Building bridges to healthier communities

By Todd Cohen

CHAPEL HILL, N.C. — Faced with a local “food desert,” the Town of Zebulon this spring opened the Zebulon Farm Fresh Market to boost the local economy and to increase access to food for people in need.

Concerned about local “play deserts,” the Parks, Recreation and Cultural Resources Department of the City of Raleigh is working with the Wake County Public School System to develop shared-used agreements that would give residents in neighborhoods with no space for outdoor recreation access to outdoor play areas at Vena Wilburn and Walnut Creek elementary schools.

Both initiatives are among a broad range of efforts by six Wake County municipalities that each is getting $210,000 over three years from the John Rex Endowment in Raleigh to boost healthy eating and active living, particularly among vulnerable families and children.

In a separate national initiative to improve access to healthy food and physical activity,  mainly for children in low-income communities, the New Jersey-based Robert Wood Johnson Foundation invested $34 million over five years in collaborative efforts in 49 U.S. communities, including Nash and Edgecombe counties and Moore and Montgomery counties in North Carolina.

Playing a key role in designing and supporting both funding initiatives has been Active Living By Design, or ALBD, a Chapel Hill-based project of Third Sector New England.

ALBD provides consulting and technical assistance to create healthier communities, with a focus on healthy eating and active living, and works to help community partnerships create environments that promote healthy eating and active living.

Sarah Strunk, executive director at ALBD, says its work is based on the idea that people are likely to make healthier choices not simply as a result of efforts to educate them and shape their behavior, but by also by changing policies, social settings and physical environments that affect health.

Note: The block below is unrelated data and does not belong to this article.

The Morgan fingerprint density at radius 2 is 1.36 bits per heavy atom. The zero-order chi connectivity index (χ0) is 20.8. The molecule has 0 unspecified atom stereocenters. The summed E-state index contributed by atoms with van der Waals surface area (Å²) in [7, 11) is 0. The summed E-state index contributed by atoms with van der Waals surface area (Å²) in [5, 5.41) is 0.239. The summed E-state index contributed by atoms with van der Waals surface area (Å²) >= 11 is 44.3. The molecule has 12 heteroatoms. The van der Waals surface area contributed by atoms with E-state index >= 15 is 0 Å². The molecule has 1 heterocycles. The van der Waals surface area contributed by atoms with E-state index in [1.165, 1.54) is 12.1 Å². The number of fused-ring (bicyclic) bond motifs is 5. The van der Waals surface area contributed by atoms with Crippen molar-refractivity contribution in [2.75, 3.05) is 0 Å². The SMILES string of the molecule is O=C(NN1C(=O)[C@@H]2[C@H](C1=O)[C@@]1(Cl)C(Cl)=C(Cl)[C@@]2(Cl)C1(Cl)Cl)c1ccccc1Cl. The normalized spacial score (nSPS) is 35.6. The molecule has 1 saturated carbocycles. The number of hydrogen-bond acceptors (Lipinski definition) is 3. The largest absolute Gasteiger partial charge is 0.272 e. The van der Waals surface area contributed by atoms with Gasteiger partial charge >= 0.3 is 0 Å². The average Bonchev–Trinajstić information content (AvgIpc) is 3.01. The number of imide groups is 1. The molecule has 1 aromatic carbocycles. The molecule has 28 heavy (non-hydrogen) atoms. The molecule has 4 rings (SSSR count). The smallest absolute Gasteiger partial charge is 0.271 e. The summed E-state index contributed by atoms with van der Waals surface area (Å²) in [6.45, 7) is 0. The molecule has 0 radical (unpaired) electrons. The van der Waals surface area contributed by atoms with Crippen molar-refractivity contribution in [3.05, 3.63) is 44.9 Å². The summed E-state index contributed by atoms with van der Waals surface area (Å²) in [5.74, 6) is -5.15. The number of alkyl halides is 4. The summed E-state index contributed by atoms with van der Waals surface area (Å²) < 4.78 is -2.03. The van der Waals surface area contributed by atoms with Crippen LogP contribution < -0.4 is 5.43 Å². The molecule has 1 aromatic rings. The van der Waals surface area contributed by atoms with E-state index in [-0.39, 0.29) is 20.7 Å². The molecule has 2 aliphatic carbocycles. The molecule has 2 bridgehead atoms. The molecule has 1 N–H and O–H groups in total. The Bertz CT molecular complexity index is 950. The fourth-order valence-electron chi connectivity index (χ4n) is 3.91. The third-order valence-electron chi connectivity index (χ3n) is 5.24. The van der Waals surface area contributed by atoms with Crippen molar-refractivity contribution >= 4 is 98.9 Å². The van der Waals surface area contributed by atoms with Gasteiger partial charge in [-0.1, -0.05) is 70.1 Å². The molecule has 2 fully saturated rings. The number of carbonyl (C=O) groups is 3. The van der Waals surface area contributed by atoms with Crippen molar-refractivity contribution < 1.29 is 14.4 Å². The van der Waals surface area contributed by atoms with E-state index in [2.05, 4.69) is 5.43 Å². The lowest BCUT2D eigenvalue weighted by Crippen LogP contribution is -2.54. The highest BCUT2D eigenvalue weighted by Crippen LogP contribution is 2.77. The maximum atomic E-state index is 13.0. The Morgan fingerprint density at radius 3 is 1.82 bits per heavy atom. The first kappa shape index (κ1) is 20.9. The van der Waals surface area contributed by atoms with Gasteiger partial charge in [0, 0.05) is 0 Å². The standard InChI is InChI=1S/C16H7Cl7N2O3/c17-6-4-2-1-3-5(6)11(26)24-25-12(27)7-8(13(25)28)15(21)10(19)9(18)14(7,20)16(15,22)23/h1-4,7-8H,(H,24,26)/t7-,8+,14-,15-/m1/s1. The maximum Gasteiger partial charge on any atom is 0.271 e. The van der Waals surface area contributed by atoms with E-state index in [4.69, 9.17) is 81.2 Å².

Formed in 2002 as a national program of the Robert Wood Johnson Foundation and housed for 12 years at the University of North Carolina at Chapel Hill, ALBD operates with an annual budget of $2.2 million, all of it from grants and contracts, and staff of 11 people.

Much of its work supports foundations directly, helping them develop initiatives to boost active living and healthy eating, typically to reduce child obesity, increase physical activity, reduce incidents of chronic diseases, or improve community safety.

Projects it has worked on represent a total investment of over $100 million in community partnerships, with $35 million of that going to ALBD to provide technical assistance, coaching, consulting, and support of learning by groups that are part of local collaboratives supported by foundations and other funders.

ALBD has worked in 35 states, the District of Columbia and Puerto Rico, and supported about 200 community partnerships in cities, suburbs and rural area s.

Much of its assistance focuses on helping people advocate for policy change, such as a “complete streets policy” to design or retrofit streets to be safe and accessible to all types of users, or promoting changes in the built environment, such as the creation of playgrounds or greenway systems.

For the John Rex Endowment initiative to improve healthy eating and active living, ALBD identified and assessed local efforts in Wake County, and helped design a grant initiative for the Endowment. It now is providing technical assistance to the six municipalities the Endowment funded in response to a call for proposals for funding for local projects.

For the “Healthy Kids, Healthy Communities” initiative of the Robert Wood Johnson Foundation, ALBD worked with the Foundation to develop the initiative and call for proposals; provided assistance to the 540 grant applicants; led national review teams that selected grant recipients; provided technical assistance to the grantees over four years each; developed a learning network of grantees, including workshops and annual meetings; worked closely with partners that evaluated the program; and developed case studies and “lessons learned” to share with the broader field of funders and other groups that focus on healthy eating and active living,

“We connect people who are interested in making their community better with those who are willing to invest in that work,” says Risa Wilkerson, associate executive director of ALBD, “and also with other resources and other communities who are doing the work, and with other national organizations.”

Strunk says ALBD also serves serves as a “bridge between organizations that have money and those that need money.”

ALBD, which has counted on the Robert Wood Johnson Foundation for roughly 80 percent of its revenue of $1.5 million to $3 million a year, now is working to diversify its funding base to include other types of funders and nonprofits that contract for its services.

And it is expanding its definition of health to include “all of the factors that influence where people live, work and play,” such as crime and safety, transportation, housing, clinical care, and medical care, Strunk says.

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